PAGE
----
Hometown Patriot - April 2, 2014: George Horton - KPLC 7 News, Lake Charles, Louisiana

Hometown Patriot - April 2, 2014: George Horton

(Source: KPLC) (Source: KPLC)
(Source: KPLC) (Source: KPLC)

While you don't hear much about the use of gliders in World War II, Army Air Corps veteran George Horton says they were very much a part of the Allies battle plan. In those pre-helicopter days, gliders were America's first stealth aircraft. 

"The glider was made to get into small places," said Horton. "It was also made for being quiet at night.  You couldn't hear them until they were right on you."

Horton taught glider pilots during the war. His job was to make sure the candidates knew all about the plane sometimes called "flying coffins" or "tow targets."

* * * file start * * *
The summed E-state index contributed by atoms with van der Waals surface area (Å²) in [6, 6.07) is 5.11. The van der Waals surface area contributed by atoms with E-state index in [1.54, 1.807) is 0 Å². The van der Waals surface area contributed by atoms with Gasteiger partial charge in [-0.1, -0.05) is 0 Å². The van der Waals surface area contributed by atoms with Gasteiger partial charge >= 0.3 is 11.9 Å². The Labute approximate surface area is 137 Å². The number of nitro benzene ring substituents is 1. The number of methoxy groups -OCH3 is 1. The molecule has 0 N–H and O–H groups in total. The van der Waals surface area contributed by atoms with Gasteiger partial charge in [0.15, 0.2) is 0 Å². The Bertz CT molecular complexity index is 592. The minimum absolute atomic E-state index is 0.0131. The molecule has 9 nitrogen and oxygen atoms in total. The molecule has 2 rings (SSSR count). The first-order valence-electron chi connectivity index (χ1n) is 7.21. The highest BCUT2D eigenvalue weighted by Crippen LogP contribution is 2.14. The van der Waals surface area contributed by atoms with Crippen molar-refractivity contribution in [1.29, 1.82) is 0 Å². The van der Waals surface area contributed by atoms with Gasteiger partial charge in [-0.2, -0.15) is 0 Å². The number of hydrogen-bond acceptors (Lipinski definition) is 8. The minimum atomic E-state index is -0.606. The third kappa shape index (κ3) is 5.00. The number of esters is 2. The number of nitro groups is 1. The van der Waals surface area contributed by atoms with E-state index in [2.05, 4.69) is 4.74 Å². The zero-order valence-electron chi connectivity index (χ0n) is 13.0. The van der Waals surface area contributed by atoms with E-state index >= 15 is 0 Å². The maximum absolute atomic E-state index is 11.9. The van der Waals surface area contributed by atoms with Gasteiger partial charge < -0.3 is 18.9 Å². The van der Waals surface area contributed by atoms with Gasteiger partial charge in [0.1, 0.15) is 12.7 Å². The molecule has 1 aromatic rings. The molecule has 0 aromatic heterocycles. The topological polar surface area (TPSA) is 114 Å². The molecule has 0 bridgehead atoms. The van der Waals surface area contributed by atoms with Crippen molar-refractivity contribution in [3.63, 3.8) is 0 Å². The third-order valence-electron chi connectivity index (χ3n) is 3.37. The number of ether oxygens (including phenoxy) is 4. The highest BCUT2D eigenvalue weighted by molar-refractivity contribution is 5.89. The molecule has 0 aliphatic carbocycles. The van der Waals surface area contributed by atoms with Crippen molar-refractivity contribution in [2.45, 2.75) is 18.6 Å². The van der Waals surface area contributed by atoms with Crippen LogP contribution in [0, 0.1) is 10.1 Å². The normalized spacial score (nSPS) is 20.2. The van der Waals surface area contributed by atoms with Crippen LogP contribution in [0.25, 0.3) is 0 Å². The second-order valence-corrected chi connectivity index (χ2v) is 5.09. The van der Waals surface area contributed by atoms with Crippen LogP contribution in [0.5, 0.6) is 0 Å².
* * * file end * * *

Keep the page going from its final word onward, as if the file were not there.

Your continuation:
"I think I took my job seriously. If I had a student not capable of flying a glider, or didn't make a combat pilot, we had to get rid of them." 

The 48-foot-long fuselage was made of steel tubing and canvas skin. They were towed by C-47s and were a vital part of the invasion of Normandy.

"The gliders were never mentioned as far as I know in the history books. I don't know why. The gliders were used in every major battle of the war."

After World War II, Horton stayed in the Air Force and served in Korea.

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